I post a weekly diary of historical notes, arts & science items, foreign news (often receiving little notice in the US) and whimsical pieces from the outside world that I often feature in "Cheers & Jeers".
OK, you've been warned - here is this week's
tomfoolery material that I posted.
ART NOTES - prints and paintings (between the 1920's and 40's) by Georges Rouault are at the Philbrook Museum of Art in Tulsa, Oklahoma through April 20th.
POLITICAL NOTES #1 - recent elections in Serbia have given a former subordinate of Slobodan Milosevic more power than any leader ... since Milosevic. Yet Aleksandar Vucic has softened his nationalistic tendencies of the past and appears to want greater ties to the West.
THE OTHER NIGHT yours truly hosted the Top Comments diary with a look at what I consider to be (at least so far) the linguistic trend of the 21st Century: responding to questions not with an "Umm", or "Well" ... but instead with "So .."
THURSDAY's CHILD is a Virginia kitteh rescued from a townhouse fire, suffering from smoke inhalation - but given oxygen by firefighters and is now recuperating at an animal hospital.
POLITICAL NOTES #2 - this past weekend, France held the first round of its local elections ... and although coming in second on the first ballot: in the upcoming runoff election, Anne Hidalgo - the daughter of Spanish immigrants - is expected to garner enough Green Party votes to be elected as the first female mayor of Paris.
HAIL and FAREWELL to Ralph Wilson - one of the founders of the AFL and owner of the Buffalo Bills - who has died at the age of 95.
FRIDAY's CHILD is Cye the Cat - an Ontario kitteh certified by the Guinness Book of World Records as the world's shortest cat (just 13.6 centimeters, or 5.35 inches) from floor to shoulder.
BRAIN TEASER - try this Quiz of the Week's News from the BBC.
CONGRATULATIONS to Japanese architect Shigeru Ban - who has designed both grand buildings as well as temporary structures for refugees and evacuees all over the world - who has won the 2014 Pritzker Prize: the highest award in the field of architecture.
SEPARATED at BIRTH - US Senate (R-NC) primary candidate Thom Tillis - who has listed two different colleges as his alma mater - and Doug Collins - the veteran NBA basketball star, coach and broadcaster.
...... and finally, for a song of the week ................................ someone whose work can he heard in Irish pubs around the world today is Pete St. John yet who - although a noted performer himself - has often seen his works become well-known through other performers. But he along with Phil Coulter, Rory Gallagher and Christy Moore reflect a generation of Irish performers who came-of-age in the 1970's and offered a fresh, more wide-ranging Irish voice than the traditional John McCormack tenor songs of yore.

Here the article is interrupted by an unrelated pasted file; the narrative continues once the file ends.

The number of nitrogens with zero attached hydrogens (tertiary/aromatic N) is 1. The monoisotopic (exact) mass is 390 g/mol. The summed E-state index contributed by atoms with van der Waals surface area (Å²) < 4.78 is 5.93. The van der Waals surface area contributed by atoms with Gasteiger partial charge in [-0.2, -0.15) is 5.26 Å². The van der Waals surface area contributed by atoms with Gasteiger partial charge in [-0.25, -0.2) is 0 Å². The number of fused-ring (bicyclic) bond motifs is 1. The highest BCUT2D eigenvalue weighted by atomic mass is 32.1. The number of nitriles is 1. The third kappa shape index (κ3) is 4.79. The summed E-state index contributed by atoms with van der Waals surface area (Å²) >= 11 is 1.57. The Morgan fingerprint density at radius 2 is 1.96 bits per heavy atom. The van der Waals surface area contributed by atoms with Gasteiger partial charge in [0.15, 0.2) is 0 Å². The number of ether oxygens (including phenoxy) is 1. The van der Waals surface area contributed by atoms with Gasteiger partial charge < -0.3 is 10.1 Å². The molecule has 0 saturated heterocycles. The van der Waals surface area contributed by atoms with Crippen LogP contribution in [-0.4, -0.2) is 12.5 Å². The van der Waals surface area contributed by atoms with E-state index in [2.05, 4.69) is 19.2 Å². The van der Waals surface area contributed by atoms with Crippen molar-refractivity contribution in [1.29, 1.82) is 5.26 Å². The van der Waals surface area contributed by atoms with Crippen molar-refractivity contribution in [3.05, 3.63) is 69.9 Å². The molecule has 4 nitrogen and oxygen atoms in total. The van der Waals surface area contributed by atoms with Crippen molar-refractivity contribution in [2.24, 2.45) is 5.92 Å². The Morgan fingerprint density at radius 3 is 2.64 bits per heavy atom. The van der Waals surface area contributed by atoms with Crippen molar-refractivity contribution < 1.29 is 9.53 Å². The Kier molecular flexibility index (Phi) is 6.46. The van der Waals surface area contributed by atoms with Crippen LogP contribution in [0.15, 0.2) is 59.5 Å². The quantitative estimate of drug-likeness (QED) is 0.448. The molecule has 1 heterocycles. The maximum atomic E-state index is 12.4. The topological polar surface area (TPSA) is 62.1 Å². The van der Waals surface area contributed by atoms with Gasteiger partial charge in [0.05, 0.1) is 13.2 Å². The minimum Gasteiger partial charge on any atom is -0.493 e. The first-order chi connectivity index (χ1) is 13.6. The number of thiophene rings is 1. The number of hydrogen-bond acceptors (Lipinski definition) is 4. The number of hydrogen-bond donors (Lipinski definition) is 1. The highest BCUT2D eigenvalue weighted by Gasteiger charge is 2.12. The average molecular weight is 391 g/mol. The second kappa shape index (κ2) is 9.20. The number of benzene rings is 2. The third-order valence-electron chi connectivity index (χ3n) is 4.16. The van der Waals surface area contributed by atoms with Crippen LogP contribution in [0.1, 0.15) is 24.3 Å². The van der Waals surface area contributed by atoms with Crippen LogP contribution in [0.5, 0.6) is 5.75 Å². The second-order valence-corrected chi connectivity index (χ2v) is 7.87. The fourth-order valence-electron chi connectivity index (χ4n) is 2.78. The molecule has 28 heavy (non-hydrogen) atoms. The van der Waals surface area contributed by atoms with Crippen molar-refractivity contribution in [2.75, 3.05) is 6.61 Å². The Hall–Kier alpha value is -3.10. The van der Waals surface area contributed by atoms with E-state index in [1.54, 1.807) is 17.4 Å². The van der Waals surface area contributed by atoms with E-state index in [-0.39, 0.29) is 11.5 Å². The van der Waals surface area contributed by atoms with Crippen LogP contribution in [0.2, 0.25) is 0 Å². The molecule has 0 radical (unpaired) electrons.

Born Peter Mooney in Dublin, he worked at many different crafts before embarking on a career in music. Educated as an electrician, he emigrated first to Canada, then spent time in Alaska, Central America and the West Indies. He eventually became an electrical contracting executive in the US, spending nearly 15 years before returning to Dublin in the late 1970's.
Along the way, he became very active in the peace and civil rights movements - that, along with his concern about unemployment and other social issues led him to begin writing songs about social issues.
He didn't, though, forget about more traditional Irish themes - and The Fields of Athenry is his most noted composition; describing a man who was caught stealing grain during the Great Famine and was banished to Australia. True-to-form, it was versions by Danny Doyle and Paddy Reilly which became the famous versions.
He has two sons who live in the US and given his fifteen years living here: he wrote two tributes to 911 in the USA and a follow-up 911...The Answer later ... and you can listen to the first song at this link from his US site.
More recently, he has had success and praise for his song Never Drink & Drive - and been cited for his efforts in diabetes research as well. Pete St. John has received awards for not only his music but his works for peace organizations - and it's a safe bet that in Irish pubs world-wide, you can hear some of his songs performed not only at St. Patrick's Day - but year-round.
Upon returning to Dublin in the late 1970's, Pete St. John was distraught at some of the changes he saw had taken place over the years. And one of the first songs he wrote was not a traditional Irish theme (the Famine, the Crown, the Troubles) but one of loss of the old places - a theme you might here in any musical genre.
Dublin in the Rare Ould Times (fair-use extract below) was first made famous by the Dublin City Ramblers and is a song that you could request from a band performing at a traditional Irish pub ...... and probably receive. Below link you can hear its most famous version (by the Dubliners).
The years have made me bitter
The gargle’s dimmed me brain
‘Cause Dublin keeps on changing
And nothing seems the same
The Pillar and the Met have gone
The Royal long since pulled down
As the grey unyielding concrete
Makes a city of my town
Fare thee well, sweet Anna Liffey
I can no longer stay
And watch the new glass cages
That spring up along the Quay
My mind’s too full of memories
Too old to hear new chimes
I’m part of what was Dublin
In the rare ould times
As the light declines
I remember Dublin City
In the rare ould times